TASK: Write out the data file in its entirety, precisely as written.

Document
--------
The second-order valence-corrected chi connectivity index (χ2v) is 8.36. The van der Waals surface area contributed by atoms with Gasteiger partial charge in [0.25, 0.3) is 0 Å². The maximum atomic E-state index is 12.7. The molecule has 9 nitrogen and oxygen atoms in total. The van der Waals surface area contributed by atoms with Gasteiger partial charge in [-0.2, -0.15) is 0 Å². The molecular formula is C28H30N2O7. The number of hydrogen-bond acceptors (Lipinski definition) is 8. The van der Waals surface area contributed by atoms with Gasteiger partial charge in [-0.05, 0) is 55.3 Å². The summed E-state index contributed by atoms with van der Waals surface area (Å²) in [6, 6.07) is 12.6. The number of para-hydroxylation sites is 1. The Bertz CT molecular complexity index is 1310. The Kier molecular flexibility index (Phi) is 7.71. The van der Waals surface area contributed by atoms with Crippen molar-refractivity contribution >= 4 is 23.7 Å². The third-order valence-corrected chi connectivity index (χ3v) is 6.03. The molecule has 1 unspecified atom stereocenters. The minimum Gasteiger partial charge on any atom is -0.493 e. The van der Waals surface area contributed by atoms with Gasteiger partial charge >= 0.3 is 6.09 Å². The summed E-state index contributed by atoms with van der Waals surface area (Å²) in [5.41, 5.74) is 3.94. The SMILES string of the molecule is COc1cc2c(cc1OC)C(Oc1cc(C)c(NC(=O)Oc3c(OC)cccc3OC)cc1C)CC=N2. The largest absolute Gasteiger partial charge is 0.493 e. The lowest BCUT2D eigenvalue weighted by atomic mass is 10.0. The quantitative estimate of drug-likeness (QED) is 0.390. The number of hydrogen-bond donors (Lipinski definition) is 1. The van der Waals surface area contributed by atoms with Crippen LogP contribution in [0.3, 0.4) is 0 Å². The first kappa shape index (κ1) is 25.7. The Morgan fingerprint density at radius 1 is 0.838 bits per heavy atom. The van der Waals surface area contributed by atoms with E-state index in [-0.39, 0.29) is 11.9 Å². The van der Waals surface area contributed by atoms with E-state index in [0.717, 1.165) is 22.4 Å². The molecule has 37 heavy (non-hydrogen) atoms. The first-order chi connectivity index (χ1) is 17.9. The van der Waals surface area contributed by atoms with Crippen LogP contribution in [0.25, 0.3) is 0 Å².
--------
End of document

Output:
The second-order valence-corrected chi connectivity index (χ2v) is 8.36. The van der Waals surface area contributed by atoms with Gasteiger partial charge in [0.25, 0.3) is 0 Å². The maximum atomic E-state index is 12.7. The molecule has 9 nitrogen and oxygen atoms in total. The van der Waals surface area contributed by atoms with Gasteiger partial charge in [-0.2, -0.15) is 0 Å². The molecular formula is C28H30N2O7. The number of hydrogen-bond acceptors (Lipinski definition) is 8. The van der Waals surface area contributed by atoms with Gasteiger partial charge in [-0.05, 0) is 55.3 Å². The summed E-state index contributed by atoms with van der Waals surface area (Å²) in [6, 6.07) is 12.6. The number of para-hydroxylation sites is 1. The Bertz CT molecular complexity index is 1310. The Kier molecular flexibility index (Phi) is 7.71. The van der Waals surface area contributed by atoms with Crippen molar-refractivity contribution >= 4 is 23.7 Å². The third-order valence-corrected chi connectivity index (χ3v) is 6.03. The molecule has 1 unspecified atom stereocenters. The minimum Gasteiger partial charge on any atom is -0.493 e. The van der Waals surface area contributed by atoms with Gasteiger partial charge >= 0.3 is 6.09 Å². The summed E-state index contributed by atoms with van der Waals surface area (Å²) in [5.41, 5.74) is 3.94. The SMILES string of the molecule is COc1cc2c(cc1OC)C(Oc1cc(C)c(NC(=O)Oc3c(OC)cccc3OC)cc1C)CC=N2. The largest absolute Gasteiger partial charge is 0.493 e. The lowest BCUT2D eigenvalue weighted by atomic mass is 10.0. The quantitative estimate of drug-likeness (QED) is 0.390. The number of hydrogen-bond donors (Lipinski definition) is 1. The van der Waals surface area contributed by atoms with Crippen LogP contribution in [0.3, 0.4) is 0 Å². The first kappa shape index (κ1) is 25.7. The Morgan fingerprint density at radius 1 is 0.838 bits per heavy atom. The van der Waals surface area contributed by atoms with E-state index in [-0.39, 0.29) is 11.9 Å². The van der Waals surface area contributed by atoms with E-state index in [0.717, 1.165) is 22.4 Å². The molecule has 37 heavy (non-hydrogen) atoms. The first-order chi connectivity index (χ1) is 17.9. The van der Waals surface area contributed by atoms with Crippen LogP contribution in [0.25, 0.3) is 0 Å².